Some countries have started to take steps in that direction. Rwanda now exports high quality well-packed well-branded processed coffee to the West. Ghanian entrepreneurs have started to manufacture high quality chocolates under their own brand-name. Gabon has banned the export of timber and created a Special Economic Zone for wood-product making and other allied processing industry. There is also potential to develop tourism opportunities around these sectors – such as the development of chocolate-tasting venues and other unique experiential ideas. Singapore firms can tap into such business opportunities in Africa. 


Additional Readings

Anon. 2021. Focus more on agri sector investment to improve economy – Dr Sarkodie. EIN News Media. 19 January 2021. Available at  Accessed 20 February 2021.

Anon. 2020. Tari on five-year strategy to boost sunflower production. Daily News. 28 December 2020. Available at  Accessed 20 February 2021.

Anon. 2020. Zimbabwe take steps to value-add its tobacco. 263Chat. 14 December 2020. Available at  Accessed 20 February 2021.

Anon. 2020. IBM supports African agricultural start-ups. IT-Online. 8 December 2020. Available at  Accessed 20 February 2021.

Anon. 2020. Kenya, AfDB commits US$18m to engage youth in agribusiness. Farmers Review Africa. 2 December 2020. Available at  Accessed 20 February 2021.

Anon. 2021. IFAD to fund catfish and tilapia hatcheries in Tanzania. The Fish Site. 12 May 2021. Available at  Accessed 28 June 2021.

Ntirenganya, E. 2021. The untapped potential of macadamia, the ‘gold nuts. The New Times. 11 May 2021. Available at  Accessed 28 June 2021.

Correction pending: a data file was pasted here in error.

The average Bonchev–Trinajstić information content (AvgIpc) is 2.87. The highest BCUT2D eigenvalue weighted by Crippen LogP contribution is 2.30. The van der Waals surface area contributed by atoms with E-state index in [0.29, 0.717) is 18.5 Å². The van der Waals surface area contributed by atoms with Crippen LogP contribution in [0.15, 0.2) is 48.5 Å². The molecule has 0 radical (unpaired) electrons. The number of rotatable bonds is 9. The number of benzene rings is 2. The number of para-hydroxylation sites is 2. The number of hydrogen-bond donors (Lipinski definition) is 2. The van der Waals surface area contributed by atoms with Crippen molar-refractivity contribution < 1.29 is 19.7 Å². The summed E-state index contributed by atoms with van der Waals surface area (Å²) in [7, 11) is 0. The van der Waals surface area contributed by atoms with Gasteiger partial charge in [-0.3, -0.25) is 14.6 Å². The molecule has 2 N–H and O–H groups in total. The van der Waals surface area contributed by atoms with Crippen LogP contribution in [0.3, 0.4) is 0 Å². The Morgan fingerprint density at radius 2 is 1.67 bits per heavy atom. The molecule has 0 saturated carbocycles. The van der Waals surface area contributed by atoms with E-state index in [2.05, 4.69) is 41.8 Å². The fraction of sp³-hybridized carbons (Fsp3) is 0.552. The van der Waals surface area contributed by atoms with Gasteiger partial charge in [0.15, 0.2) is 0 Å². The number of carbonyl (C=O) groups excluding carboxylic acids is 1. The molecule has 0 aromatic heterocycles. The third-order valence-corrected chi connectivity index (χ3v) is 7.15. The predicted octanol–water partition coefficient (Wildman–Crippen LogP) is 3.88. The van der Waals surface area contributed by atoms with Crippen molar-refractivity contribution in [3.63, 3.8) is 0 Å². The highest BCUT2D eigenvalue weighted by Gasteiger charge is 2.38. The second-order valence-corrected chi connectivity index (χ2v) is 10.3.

Ntirenganya, E. 2021. How can Rwanda bridge its rice production gap? The New Times. 14 April 2021. Available at  Accessed 28 June 2021.

Rutta, E. 2021. Stopping quality food-loss in Sub-Saharan Africa: Post-Covid-19 options doe smallholders. Agrilinks. 19 January 2021. Available at  Accessed 28 June 2021.

Xinhua. 2021. Kenyan farmers invest in cold storages to increase exports. Fresh Plaza. 12 May 2021. Available at  Accessed 28 June 2021.

Dogbevi, E.K. 2021. Africa exported $6b worth of coffee but after processing, final products sold for $100b abroad. Ghana Business News. 25 March 2021. Available at Accessed 19 July 2021.

Mushanawani, C. 2021. Rural poultry projects to empower households. The Herald. 6 March 2021. Available at Accessed 19 July 2021.

Ventures Africa. 2021. How Farmforte is creating novel solutions to existing problems in the African agriculture landscape. Ventures Africa. 13 April 2021. Available at Accessed 19 July 2021.

Nkurunziza, M. 2021. Rwanda eyes new investments to help trim cooking oil imports. The New Times. 8 July 2021. Available at  Accessed 20 August 2021.